This article is part of an Essential Guide, our editor-selected collection of our best articles, videos and other content on this topic. Explore more in this guide:
4. - Project evaluation: Some terms to know: Read more in this section
Explore other sections in this guide:
- 1. - Showcase talent through IT project evaluation and management
- 2. - Project evaluation: Let's go to the videotape
- 3. - Keeping your projects on course
A project charter (PC) is a document that states a project exists and provides the project manager with written authority to begin work.
The document helps the project manager to communicate his authority and explain to project participants and stakeholders why the project is needed, who it involves, how long the project will take to complete, how much it will cost, what resources are needed and how successful completion of the project will help the organization. Once created, the document is rarely (if ever) amended.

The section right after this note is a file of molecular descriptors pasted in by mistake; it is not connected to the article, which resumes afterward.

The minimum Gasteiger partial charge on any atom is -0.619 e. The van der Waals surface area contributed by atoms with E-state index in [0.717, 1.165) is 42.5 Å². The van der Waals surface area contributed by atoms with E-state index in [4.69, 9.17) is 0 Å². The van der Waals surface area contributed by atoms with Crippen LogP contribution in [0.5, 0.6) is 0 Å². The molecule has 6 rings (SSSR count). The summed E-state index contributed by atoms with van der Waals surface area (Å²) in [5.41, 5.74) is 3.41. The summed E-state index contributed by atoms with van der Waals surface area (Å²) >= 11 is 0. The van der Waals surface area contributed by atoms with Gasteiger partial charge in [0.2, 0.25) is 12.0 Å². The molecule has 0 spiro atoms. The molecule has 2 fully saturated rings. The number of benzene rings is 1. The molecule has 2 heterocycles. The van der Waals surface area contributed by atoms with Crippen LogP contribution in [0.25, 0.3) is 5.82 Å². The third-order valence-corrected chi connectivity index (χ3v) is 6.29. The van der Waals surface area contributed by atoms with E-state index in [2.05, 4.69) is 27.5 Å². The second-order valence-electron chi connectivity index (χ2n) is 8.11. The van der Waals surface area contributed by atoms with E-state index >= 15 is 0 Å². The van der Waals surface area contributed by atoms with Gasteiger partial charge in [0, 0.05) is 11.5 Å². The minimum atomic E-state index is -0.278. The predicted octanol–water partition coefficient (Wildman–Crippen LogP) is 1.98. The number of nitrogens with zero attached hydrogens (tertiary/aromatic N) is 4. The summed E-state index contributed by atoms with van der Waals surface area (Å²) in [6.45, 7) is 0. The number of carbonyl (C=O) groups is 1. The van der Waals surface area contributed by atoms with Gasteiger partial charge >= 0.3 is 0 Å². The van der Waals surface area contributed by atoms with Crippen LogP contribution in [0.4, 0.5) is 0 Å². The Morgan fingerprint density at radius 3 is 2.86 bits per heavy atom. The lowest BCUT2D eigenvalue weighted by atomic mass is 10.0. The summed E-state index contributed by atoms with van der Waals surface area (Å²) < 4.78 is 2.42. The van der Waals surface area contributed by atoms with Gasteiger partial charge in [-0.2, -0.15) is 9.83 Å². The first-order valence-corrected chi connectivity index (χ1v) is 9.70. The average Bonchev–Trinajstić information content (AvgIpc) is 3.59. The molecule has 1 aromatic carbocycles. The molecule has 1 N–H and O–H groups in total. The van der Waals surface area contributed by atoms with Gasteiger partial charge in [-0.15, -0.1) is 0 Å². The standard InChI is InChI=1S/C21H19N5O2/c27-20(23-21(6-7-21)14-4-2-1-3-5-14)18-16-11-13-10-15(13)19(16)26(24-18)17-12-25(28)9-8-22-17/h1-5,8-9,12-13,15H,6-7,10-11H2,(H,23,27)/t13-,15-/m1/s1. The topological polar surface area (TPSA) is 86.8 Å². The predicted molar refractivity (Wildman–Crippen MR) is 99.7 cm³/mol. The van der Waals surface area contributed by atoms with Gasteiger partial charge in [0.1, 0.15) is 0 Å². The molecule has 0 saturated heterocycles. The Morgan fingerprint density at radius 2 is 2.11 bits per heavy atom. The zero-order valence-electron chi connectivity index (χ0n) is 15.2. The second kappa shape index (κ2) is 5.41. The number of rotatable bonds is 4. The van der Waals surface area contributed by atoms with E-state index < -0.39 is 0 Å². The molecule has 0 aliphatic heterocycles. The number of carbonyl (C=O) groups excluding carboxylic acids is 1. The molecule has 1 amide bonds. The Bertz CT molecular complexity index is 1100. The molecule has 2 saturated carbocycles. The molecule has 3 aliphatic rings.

Depending on a company's culture and management style, a charter may serve the same purpose as a business case. In a large corporation, the charter may be a multi-page document written up by mid-level management after a business case has been approved but before the project scope has been defined. In a small startup company, however, the charter might just be a few paragraphs with bulleted items and the company president’s signature.
Project charter templates often include the following components:
- Project goal - documents the reasons for undertaking the project in clear, concise language.
- Project participants - identifies what people need to be involved in the project and clearly states their roles.
- Stakeholders - identifies other people who will be directly affected by the project and need to know about the project's progress.
- Requirements - identifies what resources are required for the project's objectives to be achieved.
- Constraints - documents potential roadblocks or bottlenecks.
- Milestones - identifies start date and completion dates as well as dates for other important checkpoints.
- Communication - specifies how the project manager will communicate with project owners, participants and stakeholders through the project.
- Deliverables - documents what specific products, processes or services the project will provide upon completion.